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Company blames costs of transmission

Coal-fired Longannet to shut by March next year

LongannetScottishPower will close the country’s last coal-fired power station, Longannet in Fife, on 31 March next year.

The company has blamed the high cost of connecting to the grid for its decision which confirms an earlier announcement after it failed to win a £15 million contract from National Grid.

It has also decided not to replace Cockenzie in East Lothian with a gas-fired power station.

Longannet, which opened in 1972, employs 230 staff and is one of the biggest coal-fired power stations in Europe. It was also the site of the last deep-mined pit in Scotland. The power station was scheduled for closure in 2020.

Scotland’s power generation will now rest on SSE’s gas-fired power station at Peterhead – which won the National Grid work from Longannet – and EDF’s two nuclear stations at Hunterston and Torness, as well as the renewables sector which is taking a greater share of electricity needs.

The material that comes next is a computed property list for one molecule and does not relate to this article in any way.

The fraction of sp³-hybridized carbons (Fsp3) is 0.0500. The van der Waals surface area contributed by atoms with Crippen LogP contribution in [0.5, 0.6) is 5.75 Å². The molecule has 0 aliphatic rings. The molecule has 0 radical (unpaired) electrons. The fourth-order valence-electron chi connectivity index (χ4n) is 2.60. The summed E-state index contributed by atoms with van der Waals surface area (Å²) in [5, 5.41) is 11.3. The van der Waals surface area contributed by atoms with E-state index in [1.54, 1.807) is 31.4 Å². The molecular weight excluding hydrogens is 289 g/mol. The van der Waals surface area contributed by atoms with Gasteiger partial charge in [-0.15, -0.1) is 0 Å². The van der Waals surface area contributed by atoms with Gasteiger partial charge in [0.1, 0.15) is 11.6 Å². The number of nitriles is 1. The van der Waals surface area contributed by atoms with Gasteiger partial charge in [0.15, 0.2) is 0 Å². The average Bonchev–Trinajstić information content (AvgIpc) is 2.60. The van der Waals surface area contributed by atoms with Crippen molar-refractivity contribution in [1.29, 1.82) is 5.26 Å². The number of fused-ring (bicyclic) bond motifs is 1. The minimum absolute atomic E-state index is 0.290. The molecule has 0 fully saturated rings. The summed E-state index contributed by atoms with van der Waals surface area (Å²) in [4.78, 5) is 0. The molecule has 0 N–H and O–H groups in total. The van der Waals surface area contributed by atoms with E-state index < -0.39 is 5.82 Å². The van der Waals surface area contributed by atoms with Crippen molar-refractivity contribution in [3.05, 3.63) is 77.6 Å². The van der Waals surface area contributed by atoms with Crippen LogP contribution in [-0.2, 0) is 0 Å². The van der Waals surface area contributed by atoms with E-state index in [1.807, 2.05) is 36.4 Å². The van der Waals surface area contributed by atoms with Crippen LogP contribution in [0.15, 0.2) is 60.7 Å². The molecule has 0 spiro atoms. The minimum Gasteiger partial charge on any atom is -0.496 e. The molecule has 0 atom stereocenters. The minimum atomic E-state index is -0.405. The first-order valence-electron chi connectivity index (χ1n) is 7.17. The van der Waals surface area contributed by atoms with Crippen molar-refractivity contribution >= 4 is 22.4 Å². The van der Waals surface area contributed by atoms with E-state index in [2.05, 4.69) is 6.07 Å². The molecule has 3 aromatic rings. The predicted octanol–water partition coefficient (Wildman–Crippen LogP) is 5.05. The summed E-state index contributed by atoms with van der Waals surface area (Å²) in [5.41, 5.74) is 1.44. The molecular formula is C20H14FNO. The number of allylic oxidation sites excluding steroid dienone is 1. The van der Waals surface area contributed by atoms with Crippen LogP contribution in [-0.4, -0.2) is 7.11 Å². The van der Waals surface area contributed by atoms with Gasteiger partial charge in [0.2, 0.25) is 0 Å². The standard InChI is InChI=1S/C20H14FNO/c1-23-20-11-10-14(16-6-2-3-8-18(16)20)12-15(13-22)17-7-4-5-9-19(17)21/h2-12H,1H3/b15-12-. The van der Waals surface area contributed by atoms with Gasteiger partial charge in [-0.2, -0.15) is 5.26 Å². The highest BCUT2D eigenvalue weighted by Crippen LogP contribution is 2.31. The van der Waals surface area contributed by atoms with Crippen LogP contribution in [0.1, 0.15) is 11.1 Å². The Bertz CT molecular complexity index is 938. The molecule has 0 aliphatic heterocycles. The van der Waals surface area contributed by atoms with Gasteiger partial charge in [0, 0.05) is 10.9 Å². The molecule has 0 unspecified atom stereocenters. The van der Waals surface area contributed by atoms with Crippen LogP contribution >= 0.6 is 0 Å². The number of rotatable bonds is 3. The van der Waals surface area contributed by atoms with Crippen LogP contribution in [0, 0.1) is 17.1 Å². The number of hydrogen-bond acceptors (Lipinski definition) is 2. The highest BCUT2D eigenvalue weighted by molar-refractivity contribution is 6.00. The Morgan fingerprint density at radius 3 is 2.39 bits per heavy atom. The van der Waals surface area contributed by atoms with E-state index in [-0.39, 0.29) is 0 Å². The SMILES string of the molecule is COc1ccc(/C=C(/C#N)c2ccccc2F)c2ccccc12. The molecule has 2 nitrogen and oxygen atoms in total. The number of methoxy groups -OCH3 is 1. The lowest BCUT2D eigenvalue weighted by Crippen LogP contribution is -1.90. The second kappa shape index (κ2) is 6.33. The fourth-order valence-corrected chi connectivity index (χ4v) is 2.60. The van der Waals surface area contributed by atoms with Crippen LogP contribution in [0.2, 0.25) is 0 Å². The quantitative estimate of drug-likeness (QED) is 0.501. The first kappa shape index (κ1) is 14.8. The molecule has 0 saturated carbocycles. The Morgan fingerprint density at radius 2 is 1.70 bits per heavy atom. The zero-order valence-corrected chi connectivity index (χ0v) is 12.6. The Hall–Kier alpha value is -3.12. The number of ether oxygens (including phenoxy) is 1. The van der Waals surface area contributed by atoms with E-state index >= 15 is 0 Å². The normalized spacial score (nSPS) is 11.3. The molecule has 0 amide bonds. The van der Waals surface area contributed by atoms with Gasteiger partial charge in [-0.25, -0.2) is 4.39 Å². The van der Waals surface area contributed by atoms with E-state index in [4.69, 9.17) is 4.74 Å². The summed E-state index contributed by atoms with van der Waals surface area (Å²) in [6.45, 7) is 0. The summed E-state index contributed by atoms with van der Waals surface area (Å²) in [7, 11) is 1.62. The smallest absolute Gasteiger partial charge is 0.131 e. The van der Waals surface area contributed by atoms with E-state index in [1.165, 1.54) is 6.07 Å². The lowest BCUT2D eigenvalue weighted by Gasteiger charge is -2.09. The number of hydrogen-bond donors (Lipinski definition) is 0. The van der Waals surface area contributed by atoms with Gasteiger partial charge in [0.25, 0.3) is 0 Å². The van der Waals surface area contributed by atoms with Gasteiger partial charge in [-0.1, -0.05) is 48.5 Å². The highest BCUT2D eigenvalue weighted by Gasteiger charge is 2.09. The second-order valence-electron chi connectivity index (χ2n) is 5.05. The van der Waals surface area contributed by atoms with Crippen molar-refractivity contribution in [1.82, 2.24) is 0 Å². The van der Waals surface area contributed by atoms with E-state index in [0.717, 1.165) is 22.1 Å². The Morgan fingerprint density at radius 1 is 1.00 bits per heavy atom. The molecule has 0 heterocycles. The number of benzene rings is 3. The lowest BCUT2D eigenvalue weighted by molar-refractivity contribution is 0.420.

Neil Clitheroe, chief executive of retail and generation at Scottish Power, said: “We have explored every potential option to keep the station open, and we still maintain that Longannet could continue generation in to the next decade under the right economic conditions.

“Our main focus now is consulting with staff to ensure we find the best outcomes possible for all of the 236 impacted employees, many of whom have spent their entire career at the station.

“We would like to thank everyone at the station for their professionalism and continued commitment, and we know that the last few months have been very difficult.”

 

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One Comment to Coal-fired Longannet to shut by March next year

  1. Steve Leary says:

    The closure of Longannet leaves a question mark over how 34 opencast coal sites are now going to be restored. These sites were left in this state when Scottish Coal and ATH Resources went bust in 2012. Longannet was meant to be the source of salvation. Extensions to mine more coal have and were to be granted and the profits generated used to restore some or all of these sites. Now this opportunity has disappeared. Exporting the coal to England is not really an option for two reasons, transport costs, which were partly responsible for the two previous owners going bust and, as the owners of Hatfield Colliery said when they recently announced their closure ‘there is no market for the coal’ How then are these eyesores now going to be restored?

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